Guerrilla Banking

Many of you may not know who Muhammad Yunus is, or what the Grameen Bank is, but this cat won a Nobel Prize yesterday for his system. Basically, it is a people-powered lending network that allows people to lend others in the community small amounts of money without requiring collateral like traditional loans. Instead, it has kind of a barter system approach, with the theory being that other things besides money have value.

My question is, could we pull this off in our own neighborhoods and communities here? Here are some benefits:

1. The money stays in the community longer and passes through more community members’ hands before leaving it (if it ever does).
2. Since most of the time we probably only need small loans (say, $100 or less) for day-to-day stuff, the anxiety of being in debt will be reduced.
3. It is a great way to combat gentrification.

I think this could really work. Could it?

One Love. One II.



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About Garlin Gilchrist II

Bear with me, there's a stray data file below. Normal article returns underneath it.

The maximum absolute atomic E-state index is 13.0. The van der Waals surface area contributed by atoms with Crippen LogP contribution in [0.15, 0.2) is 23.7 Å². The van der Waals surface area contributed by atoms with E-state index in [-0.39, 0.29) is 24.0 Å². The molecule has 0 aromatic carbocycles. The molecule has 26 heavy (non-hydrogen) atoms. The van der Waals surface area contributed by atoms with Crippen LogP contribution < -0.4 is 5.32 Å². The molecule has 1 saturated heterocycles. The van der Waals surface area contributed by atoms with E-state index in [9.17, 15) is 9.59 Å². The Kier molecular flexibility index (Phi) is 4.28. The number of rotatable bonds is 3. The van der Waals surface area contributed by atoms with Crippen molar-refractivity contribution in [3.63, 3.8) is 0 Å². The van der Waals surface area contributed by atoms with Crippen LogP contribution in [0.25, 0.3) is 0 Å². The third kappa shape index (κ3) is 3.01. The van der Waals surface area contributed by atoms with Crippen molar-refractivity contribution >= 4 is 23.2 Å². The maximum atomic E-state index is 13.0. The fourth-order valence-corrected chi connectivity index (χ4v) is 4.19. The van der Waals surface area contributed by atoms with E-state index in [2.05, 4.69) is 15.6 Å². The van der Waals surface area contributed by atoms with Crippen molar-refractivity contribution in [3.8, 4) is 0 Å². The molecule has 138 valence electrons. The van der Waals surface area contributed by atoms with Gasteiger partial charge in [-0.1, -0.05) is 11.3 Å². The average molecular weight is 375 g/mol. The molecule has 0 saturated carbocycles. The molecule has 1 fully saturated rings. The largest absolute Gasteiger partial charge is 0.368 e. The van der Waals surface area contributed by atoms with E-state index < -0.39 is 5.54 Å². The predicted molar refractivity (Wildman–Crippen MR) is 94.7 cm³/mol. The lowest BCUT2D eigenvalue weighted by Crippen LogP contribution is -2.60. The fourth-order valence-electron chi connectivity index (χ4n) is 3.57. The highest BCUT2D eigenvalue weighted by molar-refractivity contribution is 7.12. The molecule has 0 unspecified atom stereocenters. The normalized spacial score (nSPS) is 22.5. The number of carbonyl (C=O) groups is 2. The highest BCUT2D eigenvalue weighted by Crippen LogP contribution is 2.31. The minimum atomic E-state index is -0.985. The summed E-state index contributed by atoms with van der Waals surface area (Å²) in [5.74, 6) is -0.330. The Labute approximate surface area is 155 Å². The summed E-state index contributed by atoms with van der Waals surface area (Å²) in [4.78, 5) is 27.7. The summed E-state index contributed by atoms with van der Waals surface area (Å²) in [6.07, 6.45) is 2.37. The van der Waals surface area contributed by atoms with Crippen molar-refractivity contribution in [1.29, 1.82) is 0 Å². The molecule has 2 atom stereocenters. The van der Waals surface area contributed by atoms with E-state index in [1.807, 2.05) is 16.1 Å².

I am the City of Detroit's first ever Deputy Technology Director for Civic Community Engagement. My job is to open up the city's public data and information for the consumption and benefit of all Detroiters. I currently live in Detroit, my hometown, with my beautiful wife Ellen and our twins Garlin III and Emily Grace. I'm from Detroit. I created Detroit Diaspora, and was formerly the National Campaign Director at I also co-hosted The #WinReport on "The Good Fight," a an award winning, nationally syndicated radio show that was one of Apple's Best of 2013. After graduating with degrees in Computer Engineering and Computer Science from the University of Michigan, I became a Software Engineer at Microsoft. By day, I helped build SharePoint into the fastest growth product in the company's history. On my personal time, I sought out opportunities to connect my technical skills with community building efforts across the country. This led to my co-founding The SuperSpade: Black Thought at the Highest Level, a leading Black political blog. I served as Social Media Manager for the 2008 Obama campaign in Washington, and then became Director of New Media at the Center for Community Change. I spent two years creating and implementing a strategy for the Center to take it's 40 years of community organizing experience into the digital age. I speak before diverse audiences on effective & responsive government, empowerment in revolutionary new organizing spaces, increasing civic engagement & participation through emerging technologies and protecting civil rights in the age of the Internet. Full bio here.

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